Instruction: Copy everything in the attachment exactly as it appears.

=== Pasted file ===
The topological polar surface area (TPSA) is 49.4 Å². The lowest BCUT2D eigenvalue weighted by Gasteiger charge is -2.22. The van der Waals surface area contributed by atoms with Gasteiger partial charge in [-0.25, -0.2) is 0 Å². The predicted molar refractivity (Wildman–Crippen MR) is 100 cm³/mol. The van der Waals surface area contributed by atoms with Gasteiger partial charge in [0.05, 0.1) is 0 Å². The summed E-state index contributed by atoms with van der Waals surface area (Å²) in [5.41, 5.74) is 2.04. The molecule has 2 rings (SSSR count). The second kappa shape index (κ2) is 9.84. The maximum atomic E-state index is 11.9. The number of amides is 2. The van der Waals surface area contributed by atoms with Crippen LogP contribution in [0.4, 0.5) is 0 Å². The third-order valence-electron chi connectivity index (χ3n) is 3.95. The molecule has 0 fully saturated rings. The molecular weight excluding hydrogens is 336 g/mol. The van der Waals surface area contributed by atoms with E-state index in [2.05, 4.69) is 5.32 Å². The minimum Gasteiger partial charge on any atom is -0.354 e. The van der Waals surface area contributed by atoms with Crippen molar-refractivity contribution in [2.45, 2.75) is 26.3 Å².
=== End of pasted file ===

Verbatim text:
The topological polar surface area (TPSA) is 49.4 Å². The lowest BCUT2D eigenvalue weighted by Gasteiger charge is -2.22. The van der Waals surface area contributed by atoms with Gasteiger partial charge in [-0.25, -0.2) is 0 Å². The predicted molar refractivity (Wildman–Crippen MR) is 100 cm³/mol. The van der Waals surface area contributed by atoms with Gasteiger partial charge in [0.05, 0.1) is 0 Å². The summed E-state index contributed by atoms with van der Waals surface area (Å²) in [5.41, 5.74) is 2.04. The molecule has 2 rings (SSSR count). The second kappa shape index (κ2) is 9.84. The maximum atomic E-state index is 11.9. The number of amides is 2. The van der Waals surface area contributed by atoms with Crippen LogP contribution in [0.4, 0.5) is 0 Å². The third-order valence-electron chi connectivity index (χ3n) is 3.95. The molecule has 0 fully saturated rings. The molecular weight excluding hydrogens is 336 g/mol. The van der Waals surface area contributed by atoms with E-state index in [2.05, 4.69) is 5.32 Å². The minimum Gasteiger partial charge on any atom is -0.354 e. The van der Waals surface area contributed by atoms with Crippen molar-refractivity contribution in [2.45, 2.75) is 26.3 Å².